This is all well and good for a few laps, but after a while the disparity between your speed and that of the computer opponents is so high that they’ll pass you in no time. Before you know it, game over as you’re quickly overwhelmed and find yourself timed out. Just as the AI gets exponentially quicker, you don’t at all and have no means to do increase your speed besides playing with manual transmission on where you gain a 10 km/h boost over automatic.
This is only a stay of execution though as the AI will soon pick you off, your only realistic hope being to shunt them off the track or to hope for a momentary speed boost by drafting them. It’d be nice if you could increase your speed from time to time if we’re honest.
Amusingly though, some enterprising achievement whores on True Achievements discovered that one specific drift track becomes a place to exploit the AI model in this specific mode. While the AI gets quicker by the lap, the driving model doesn’t take account of the car handling.
Meanwhile, you can cope with the track corners by driving in the normal manner and the AI struggles after about lap six and comedy crashes into one of a couple of corners. We won’t moan too much though as this method snagged us the otherwise horrible finish an eliminator race with thirty laps trophy.
Talking of drift races, some of the tracks billed as drift tracks have such stringent time limits that you’ll struggle to even snag a single lap in a drift car. It seems a daft oversight that this is so. It’s exacerbated by playing with automatic over manual due to the slight speed difference, but it seems a weird quirk anyway.
There’s not a huge amount of progression to be made other than accruing enough points to unlock extra tracks and gain arbitrary licences. You can do grands prix but they’re very much on the fly and there’s no career mode as such. It seems a little churlish to mither about it, especially given that’s clearly not the aim of the game here.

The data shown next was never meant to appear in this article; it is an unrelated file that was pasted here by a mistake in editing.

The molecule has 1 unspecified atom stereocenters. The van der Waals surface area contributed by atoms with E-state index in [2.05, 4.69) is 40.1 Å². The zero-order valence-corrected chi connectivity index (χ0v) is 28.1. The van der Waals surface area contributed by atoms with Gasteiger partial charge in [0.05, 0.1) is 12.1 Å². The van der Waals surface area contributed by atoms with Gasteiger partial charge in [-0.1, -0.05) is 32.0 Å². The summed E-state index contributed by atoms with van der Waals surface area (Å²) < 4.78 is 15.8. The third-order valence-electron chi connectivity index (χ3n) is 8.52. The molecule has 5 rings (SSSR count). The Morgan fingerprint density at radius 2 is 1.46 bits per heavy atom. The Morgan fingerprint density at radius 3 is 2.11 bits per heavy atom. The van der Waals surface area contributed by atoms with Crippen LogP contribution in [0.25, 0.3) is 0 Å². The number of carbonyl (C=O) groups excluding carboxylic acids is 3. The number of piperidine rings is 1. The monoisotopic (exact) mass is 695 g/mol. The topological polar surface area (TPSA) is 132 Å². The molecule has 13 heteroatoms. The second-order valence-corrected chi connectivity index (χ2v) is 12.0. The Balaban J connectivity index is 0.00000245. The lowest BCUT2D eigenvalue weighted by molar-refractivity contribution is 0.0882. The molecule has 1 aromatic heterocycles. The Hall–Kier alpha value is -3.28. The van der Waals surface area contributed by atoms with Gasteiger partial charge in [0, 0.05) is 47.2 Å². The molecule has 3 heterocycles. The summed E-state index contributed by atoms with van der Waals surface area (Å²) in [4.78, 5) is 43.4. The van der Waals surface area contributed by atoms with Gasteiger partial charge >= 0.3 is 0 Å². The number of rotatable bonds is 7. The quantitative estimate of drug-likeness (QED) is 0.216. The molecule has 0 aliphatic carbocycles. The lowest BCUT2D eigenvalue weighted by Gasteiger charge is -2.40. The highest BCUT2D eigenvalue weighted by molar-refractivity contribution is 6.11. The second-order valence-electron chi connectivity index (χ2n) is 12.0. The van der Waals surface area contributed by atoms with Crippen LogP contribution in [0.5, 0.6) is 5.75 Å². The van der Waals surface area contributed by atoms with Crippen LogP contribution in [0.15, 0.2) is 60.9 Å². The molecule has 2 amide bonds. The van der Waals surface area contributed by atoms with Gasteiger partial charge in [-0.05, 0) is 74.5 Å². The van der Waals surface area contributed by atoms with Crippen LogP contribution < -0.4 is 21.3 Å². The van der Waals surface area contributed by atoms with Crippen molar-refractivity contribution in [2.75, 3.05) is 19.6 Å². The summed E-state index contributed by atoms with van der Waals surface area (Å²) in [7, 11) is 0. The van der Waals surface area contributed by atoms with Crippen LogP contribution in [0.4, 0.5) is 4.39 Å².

Gloriously, the PS4 version supports up to four local players. We’re immediately glad that we’re not playing solely on PS5 as who has more than a couple of PS5 controllers kicking around other than those with deep pockets.
We suspect that this is where Formula Retro Racing: World Tour really comes into its own, as unfortunately the single player game can feel a little lacking. There’s far too many occasions where you’re racing and simply driving straight for a lengthy period with nary a curve in sight.
Music and sound effects do the job, but we have to confess that the endlessly looping music started to annoy after a while so we opted for Ridge Racer fan music via Spotify instead. Not a patch on the Daytonaaaaaaa tunes by Takenobu Mitsuyoshi or early Ridge Racer happy hardcore delights sadly.
The engine note is fairly monotone when you’re at the redline, with a slight change in pitch when you’re slipstreaming an opponent. Race announcements are by a lady announcer who does a fair job but doesn’t have quite the same excited pitch as any number of hyper mid-90s Namco/Sega voiceover artists.
In conclusion, Formula Retro Racing: World Tour is a love-letter to a certain era of arcade driving games. It’s no triple A, but nor does it need to be.
Yes, it’s a little rough around the edges and the presentation is a bit on the spartan side, but it’s a solid enough package. Four-player local split-screen is a definite must if you’re able to corral enough controllers together too.
+ For what is labour of love by a solo dev, it is remarkable how much content there is
+ High framerate even on a stock PS4
- Eliminator races are a harsh proposition and rapidly become unbalanced
- Music can become repetitive and a bit annoying